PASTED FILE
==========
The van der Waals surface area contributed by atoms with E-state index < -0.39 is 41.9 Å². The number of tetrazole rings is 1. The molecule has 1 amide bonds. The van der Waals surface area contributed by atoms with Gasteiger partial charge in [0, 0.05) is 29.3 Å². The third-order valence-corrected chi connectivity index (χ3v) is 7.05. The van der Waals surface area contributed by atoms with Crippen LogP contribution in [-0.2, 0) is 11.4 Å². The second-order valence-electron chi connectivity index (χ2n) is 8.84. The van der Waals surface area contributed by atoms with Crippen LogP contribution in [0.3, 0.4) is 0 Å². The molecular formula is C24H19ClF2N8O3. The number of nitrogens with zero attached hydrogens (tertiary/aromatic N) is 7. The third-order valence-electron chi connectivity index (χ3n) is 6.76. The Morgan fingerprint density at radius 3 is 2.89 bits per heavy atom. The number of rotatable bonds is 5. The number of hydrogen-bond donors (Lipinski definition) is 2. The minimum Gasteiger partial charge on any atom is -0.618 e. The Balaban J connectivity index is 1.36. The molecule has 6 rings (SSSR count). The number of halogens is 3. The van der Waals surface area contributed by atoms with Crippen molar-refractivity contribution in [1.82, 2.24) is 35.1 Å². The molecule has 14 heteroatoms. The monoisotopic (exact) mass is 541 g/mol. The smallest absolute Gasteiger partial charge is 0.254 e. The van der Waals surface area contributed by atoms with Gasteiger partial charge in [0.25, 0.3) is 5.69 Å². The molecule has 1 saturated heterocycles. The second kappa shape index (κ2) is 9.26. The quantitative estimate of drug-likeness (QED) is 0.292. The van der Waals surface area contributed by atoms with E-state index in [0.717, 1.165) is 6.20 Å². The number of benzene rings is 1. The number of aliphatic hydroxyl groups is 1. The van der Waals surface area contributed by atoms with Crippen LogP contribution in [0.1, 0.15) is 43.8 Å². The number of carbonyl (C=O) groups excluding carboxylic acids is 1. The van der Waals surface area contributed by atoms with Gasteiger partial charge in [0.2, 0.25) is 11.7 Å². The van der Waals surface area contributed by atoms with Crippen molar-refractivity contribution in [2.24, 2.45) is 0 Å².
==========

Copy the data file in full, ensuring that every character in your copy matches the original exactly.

The van der Waals surface area contributed by atoms with E-state index < -0.39 is 41.9 Å². The number of tetrazole rings is 1. The molecule has 1 amide bonds. The van der Waals surface area contributed by atoms with Gasteiger partial charge in [0, 0.05) is 29.3 Å². The third-order valence-corrected chi connectivity index (χ3v) is 7.05. The van der Waals surface area contributed by atoms with Crippen LogP contribution in [-0.2, 0) is 11.4 Å². The second-order valence-electron chi connectivity index (χ2n) is 8.84. The van der Waals surface area contributed by atoms with Crippen LogP contribution in [0.3, 0.4) is 0 Å². The molecular formula is C24H19ClF2N8O3. The number of nitrogens with zero attached hydrogens (tertiary/aromatic N) is 7. The third-order valence-electron chi connectivity index (χ3n) is 6.76. The Morgan fingerprint density at radius 3 is 2.89 bits per heavy atom. The number of rotatable bonds is 5. The number of hydrogen-bond donors (Lipinski definition) is 2. The minimum Gasteiger partial charge on any atom is -0.618 e. The Balaban J connectivity index is 1.36. The molecule has 6 rings (SSSR count). The number of halogens is 3. The van der Waals surface area contributed by atoms with Crippen molar-refractivity contribution in [1.82, 2.24) is 35.1 Å². The molecule has 14 heteroatoms. The monoisotopic (exact) mass is 541 g/mol. The smallest absolute Gasteiger partial charge is 0.254 e. The van der Waals surface area contributed by atoms with Gasteiger partial charge in [0.25, 0.3) is 5.69 Å². The molecule has 1 saturated heterocycles. The second kappa shape index (κ2) is 9.26. The quantitative estimate of drug-likeness (QED) is 0.292. The van der Waals surface area contributed by atoms with E-state index in [0.717, 1.165) is 6.20 Å². The number of benzene rings is 1. The number of aliphatic hydroxyl groups is 1. The van der Waals surface area contributed by atoms with Crippen LogP contribution in [0.1, 0.15) is 43.8 Å². The number of carbonyl (C=O) groups excluding carboxylic acids is 1. The van der Waals surface area contributed by atoms with Gasteiger partial charge in [0.2, 0.25) is 11.7 Å². The van der Waals surface area contributed by atoms with Crippen molar-refractivity contribution in [2.24, 2.45) is 0 Å².